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Are you the best parent?

india Updated: Jan 14, 2007 02:25 IST
Highlight Story

A 14-year-old budding table tennis star in Kolkata recently paid for his father's overzealousness with his life. Are we dreaming too big for our children? Veenu Sandhu and Mayank Tewari present 10 parental posers.

1. How far do you go to ensure your child performs well?

When Ravi scored 54 per cent in his Class X exams, his father, a public sector employee, went into depression. When he came out of it, he decided to make his son repeat the class. The boy was kept in solitary confinement at home and made to study 18 hours a day. By the time he reappeared for the exam he had already cleared, Ravi was a nervous wreck. This time round, he scored 48 per cent. His father beat him black and blue. The boy lost his sleep and appetite, remained scared and anxious, and showed symptoms of social withdrawal. Finally, his father took him to the stress management clinic at the Escorts Heart Institute.

"The first ten sessions that we had with the family were dedicated to dealing with the internal insecurities of the father. It turned out that the father's own sense of underachievement was being directed at the son," says Dr Bhavna Barmi, a clinical psychologist at the Escorts clinic.

A study conducted by Swashrit Society, an NGO working with schools in Delhi, proved that cases such as Ravi's are by no means an exception. The study, which psychologically profiled 1,000 students from 100 public and private schools in Delhi and the NCR region in 2004-05, found that nearly 60 per cent of the students who showed signs of pressure had parents suffering from a sense of underachievement.

"Even the most loving parents often do not realise that they are using their child to fulfill their own aspirations and treating him or her as a mere extension of their own selves," says psychoanalyst Dr Madhu Sarin.

This is the reason you find parents pushing even five-year-olds into a flurry of activities. "We have come across tiny-tots who are packed off for tuitions soon after they return from school, and then to tennis and dance lessons," says Meenakshi Singhal, headmistress of The Heritage School, Vasant Kunj. By the end of the day, the child is completely fatigued, even though he may not look it. He ends up losing interest in the activities you want him to enjoy and excel in, she adds.

The parents' argument is that they only want their child to grow up into a well-rounded individual, who has not missed out on anything during his growing-up years like they did. "But just stop and think for a moment. Do you really want your child to grow up as an anxious young person? Or would you rather allow him the time to enjoy his childhood and shape up as a balanced, relaxed and well-adjusted individual?" asks Dr Amit Sen, child and adolescent psychiatrist at Sitaram Bhartia Hospital.

2. Is your child aware of the sacrifices you make?

It happens all too often. And not always intentionally. "The child is not behaving and you lose it. The next thing you know, you are listing out all the sacrifices you are making for him: the time and money you spend on him, the expensive school you send him to and all those toys you have bought him," says Hema Gupta, a psychologist with Rohini-based Realm, an organisation that counsels children and parents. In all likelihood, the child may go on a guilt trip, she cautions. Worse, the child may become resentful, knowing that he is his parents' responsibility and in aspiring to do the best for him, the parents are only fulfilling that responsibility.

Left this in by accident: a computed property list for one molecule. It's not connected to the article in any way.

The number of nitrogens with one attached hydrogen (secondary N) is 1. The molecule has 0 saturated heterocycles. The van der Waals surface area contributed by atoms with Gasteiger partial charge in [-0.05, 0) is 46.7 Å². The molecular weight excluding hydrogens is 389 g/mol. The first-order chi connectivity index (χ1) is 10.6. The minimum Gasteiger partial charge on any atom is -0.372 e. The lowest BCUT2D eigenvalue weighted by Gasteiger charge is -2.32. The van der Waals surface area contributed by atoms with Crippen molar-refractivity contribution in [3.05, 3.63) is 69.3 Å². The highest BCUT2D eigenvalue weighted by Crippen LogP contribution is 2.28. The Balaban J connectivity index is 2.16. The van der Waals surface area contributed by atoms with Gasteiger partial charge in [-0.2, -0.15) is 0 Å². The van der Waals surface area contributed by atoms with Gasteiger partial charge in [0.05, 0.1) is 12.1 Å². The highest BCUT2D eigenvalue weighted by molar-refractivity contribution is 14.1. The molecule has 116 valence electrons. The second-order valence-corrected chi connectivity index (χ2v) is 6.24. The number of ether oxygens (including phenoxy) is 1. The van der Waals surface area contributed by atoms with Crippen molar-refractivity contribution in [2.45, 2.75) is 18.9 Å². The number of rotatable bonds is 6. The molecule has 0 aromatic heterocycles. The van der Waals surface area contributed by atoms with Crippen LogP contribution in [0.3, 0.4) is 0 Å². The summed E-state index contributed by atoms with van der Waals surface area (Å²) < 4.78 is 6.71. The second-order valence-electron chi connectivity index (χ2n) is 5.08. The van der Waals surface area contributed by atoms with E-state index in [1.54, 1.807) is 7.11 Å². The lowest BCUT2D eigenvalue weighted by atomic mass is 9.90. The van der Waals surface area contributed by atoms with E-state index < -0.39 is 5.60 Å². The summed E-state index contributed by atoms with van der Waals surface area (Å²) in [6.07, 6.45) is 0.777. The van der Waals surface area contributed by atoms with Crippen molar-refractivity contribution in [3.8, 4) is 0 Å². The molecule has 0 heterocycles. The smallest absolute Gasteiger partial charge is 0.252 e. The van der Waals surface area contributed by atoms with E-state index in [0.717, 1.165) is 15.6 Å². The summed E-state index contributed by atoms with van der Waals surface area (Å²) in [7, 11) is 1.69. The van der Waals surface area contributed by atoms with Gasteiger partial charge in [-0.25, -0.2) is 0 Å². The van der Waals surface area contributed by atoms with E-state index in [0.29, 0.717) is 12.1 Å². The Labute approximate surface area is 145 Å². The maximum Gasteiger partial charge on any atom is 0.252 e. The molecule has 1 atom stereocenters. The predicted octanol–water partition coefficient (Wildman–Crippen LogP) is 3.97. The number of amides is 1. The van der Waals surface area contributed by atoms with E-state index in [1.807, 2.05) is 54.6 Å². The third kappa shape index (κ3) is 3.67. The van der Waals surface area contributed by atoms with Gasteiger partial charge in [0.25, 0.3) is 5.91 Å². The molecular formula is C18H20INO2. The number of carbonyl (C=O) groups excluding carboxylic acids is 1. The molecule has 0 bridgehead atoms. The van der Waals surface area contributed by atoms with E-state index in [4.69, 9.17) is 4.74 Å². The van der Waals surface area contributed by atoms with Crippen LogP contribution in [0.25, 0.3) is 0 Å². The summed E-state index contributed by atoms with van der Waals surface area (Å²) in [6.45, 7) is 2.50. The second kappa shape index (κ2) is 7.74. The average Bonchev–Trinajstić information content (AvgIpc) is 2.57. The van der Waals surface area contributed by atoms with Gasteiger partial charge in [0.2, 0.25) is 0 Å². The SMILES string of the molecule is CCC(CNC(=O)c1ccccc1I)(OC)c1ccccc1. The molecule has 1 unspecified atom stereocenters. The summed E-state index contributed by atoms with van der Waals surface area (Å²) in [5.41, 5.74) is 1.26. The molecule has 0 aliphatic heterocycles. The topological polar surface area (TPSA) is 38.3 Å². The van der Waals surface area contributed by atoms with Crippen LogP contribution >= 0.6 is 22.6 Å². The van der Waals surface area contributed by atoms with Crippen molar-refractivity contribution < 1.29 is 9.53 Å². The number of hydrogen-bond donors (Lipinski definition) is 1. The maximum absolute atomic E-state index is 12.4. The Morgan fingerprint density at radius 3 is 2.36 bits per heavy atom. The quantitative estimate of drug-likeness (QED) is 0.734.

Such pressure tactics are more common when the child is actively engaged in some sporting activity, especially tennis or shooting. "Parents feel that they have invested a lot of time, money and energy in the child and want instantaneous results," says a tennis coach. When that does not happen, they can react quite violently. He recalls a particular incident when the mother of a national-level tennis player stepped onto the court and slapped her for not playing well enough. "The audience was shocked and the young player looked as though she had been robbed of all her dignity," he says.

Many parents are not even aware of the damage they are doing to their children, says Dr Rajesh Sagar, associate professor, psychiatry, AIIMS. Even fewer care to consult a professional or another parent on appropriate parenting tips.

3. Over-protection or too much freedom — is it a dilemma?

Last year, when Niharika Sharma's school went on a four-day trip to Jaipur, she was one of the few students who stayed back. Her parents were too concerned about her safety to let her go. No amount of begging or cajoling worked. Niharika, who is 15, wishes her parents would loosen up. She also feels that if they loved her, they would have let her go and have a good time.

How much rope to give is a question which has many parents in knots. Another tricky one is: How do I make them independent without compromising on their safety? "To begin with, it is important not to come across as unreasonable to the child," says Sanskriti School principal Gauri Ishwaran. "Your 'yes' or 'no' has to be judicious, especially with teenagers. Children are logical people and they will always understand if you tell them about your concerns and work out a solution with them," she says.